Can Auditing Be Agile? Your Biggest Questions Answered
For many auditors, ‘agility’ is a concept that feels disconnected from the reality of their jobs. Stuck in tactical planning cycles, hampered by legacy processes and dependent on other business functions, auditors may feel like being agile is a distant dream. But there is a way to get there.
During a recent webinar titled ‘How to Become an Agile Champion: Practical Advice for Auditors,’ industry leaders from ING, the IIA and Workiva discussed why agility is well within the reach of auditors and how to achieve it. Based on the results of an informal post-attendance survey conducted by Workiva, nearly all attendees (96%) found the discussion content to be beneficial. The webinar attendees also had several insightful follow-up questions, some of which we would like to share with you in this blog post.
Q: How agile can you actually be as an audit department when the wider organisation is not following the same practices?
A: Transforming to an agile environment won’t come overnight and will require buy-in from the organisation. An effective method when campaigning internally to get teams on board is to be clear on their roles and simplify the ask.
Designing processes and channels of communication that don’t burden the teams and are transparent in their intent is a helpful starting point. If this new process can be simple and reduce obstacles in the current environment, it will be easier to enable other teams. A phased approach lends itself well to this transformation: set attainable and reasonable milestones from departments outside of audit and recognise their success along the journey!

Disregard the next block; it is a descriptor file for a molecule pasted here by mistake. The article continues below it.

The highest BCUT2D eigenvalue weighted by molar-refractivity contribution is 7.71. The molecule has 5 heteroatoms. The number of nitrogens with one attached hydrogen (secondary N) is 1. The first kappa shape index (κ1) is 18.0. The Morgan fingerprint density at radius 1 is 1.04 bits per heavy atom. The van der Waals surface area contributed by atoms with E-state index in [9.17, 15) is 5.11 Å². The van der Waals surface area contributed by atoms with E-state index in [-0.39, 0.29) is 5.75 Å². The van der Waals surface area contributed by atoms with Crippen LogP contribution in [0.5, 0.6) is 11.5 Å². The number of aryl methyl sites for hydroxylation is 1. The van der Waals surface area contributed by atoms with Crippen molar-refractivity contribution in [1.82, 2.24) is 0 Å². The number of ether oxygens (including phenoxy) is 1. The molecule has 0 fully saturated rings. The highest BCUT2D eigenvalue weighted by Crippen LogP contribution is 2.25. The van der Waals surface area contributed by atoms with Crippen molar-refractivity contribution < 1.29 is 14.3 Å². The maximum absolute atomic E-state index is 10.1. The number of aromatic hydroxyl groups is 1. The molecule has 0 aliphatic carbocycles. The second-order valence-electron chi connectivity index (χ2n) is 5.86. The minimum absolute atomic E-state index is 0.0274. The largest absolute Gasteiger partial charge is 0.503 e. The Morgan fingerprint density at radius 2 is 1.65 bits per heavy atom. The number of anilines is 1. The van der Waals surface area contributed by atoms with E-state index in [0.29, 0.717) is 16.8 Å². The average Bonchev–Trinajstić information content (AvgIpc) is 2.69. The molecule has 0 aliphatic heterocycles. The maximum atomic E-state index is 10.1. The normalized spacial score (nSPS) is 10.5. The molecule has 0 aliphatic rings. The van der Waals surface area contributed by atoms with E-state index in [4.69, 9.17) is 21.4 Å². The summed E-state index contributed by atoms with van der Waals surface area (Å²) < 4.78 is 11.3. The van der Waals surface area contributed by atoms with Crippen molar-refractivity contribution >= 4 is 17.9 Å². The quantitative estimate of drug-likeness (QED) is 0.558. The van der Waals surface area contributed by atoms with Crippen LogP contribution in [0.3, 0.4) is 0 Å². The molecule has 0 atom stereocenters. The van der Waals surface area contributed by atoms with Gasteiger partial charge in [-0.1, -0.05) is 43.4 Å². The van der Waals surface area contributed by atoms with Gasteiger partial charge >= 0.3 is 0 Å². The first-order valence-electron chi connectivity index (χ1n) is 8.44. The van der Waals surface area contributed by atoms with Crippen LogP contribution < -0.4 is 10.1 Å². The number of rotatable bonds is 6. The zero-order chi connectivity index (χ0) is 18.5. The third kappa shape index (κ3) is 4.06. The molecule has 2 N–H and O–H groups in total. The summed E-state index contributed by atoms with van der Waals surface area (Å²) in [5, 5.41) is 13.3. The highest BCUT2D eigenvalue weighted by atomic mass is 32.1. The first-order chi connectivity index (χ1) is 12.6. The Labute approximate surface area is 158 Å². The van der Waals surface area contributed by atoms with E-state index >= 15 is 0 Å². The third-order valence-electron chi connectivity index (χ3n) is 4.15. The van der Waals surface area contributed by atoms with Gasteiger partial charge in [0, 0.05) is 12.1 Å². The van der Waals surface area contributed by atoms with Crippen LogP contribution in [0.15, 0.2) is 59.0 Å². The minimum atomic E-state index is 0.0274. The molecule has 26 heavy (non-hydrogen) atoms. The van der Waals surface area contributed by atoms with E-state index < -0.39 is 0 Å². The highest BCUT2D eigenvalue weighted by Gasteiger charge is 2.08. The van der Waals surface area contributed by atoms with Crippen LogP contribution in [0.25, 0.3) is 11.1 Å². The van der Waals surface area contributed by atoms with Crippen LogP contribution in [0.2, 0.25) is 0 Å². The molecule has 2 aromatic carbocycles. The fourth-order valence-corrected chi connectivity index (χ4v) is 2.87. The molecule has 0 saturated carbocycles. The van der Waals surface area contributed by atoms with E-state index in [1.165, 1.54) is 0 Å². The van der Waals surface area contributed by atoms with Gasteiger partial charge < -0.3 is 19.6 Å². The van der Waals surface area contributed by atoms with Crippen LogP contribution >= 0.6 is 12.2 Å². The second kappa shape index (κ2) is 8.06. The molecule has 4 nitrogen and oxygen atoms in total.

Q: What is the involvement and role of the audit committee in the journey toward agility?
A: Put simply, support and encouragement. Adopting new work behavior and methodologies can add stress to individuals. It is critical that the audit committee steers the department in a sustainable and effective manner.
Q: Regarding combined assurance, do audit, compliance and risk management teams have to develop a plan together? If so, how do they decide which areas or functions to audit?
A: Communication and transparency across the first, second and third lines will be integral for your success. When risk management can get close to real-time monitoring and evaluation, they will enable a dynamic audit team to receive this assessment, drive agile planning and focus on the areas that present the greatest exposure internally. Then their findings won’t be solely based on a static point in time but across the life cycle of the processes.
Q: The compliance and risk management departments are the second line of defence. They’re not completely independent. Can audit rely on the work they do?
A: The phrase “trust but verify” should be ever-present in the minds of auditors (both internal and external). The work your colleagues perform can indicate potential issues or exposure and should absolutely be a part of our professional judgement when performing and concluding audit work. That said, the onus is still on internal audit professionals to understand the environment and evaluate the appropriate level of assurance. The audit team may find that internal work is contradictory to their conclusion(s). It is imperative to include this in your documentation, as contradictory evidence strengthens the understanding of your subject matter and encourages critical thinking.
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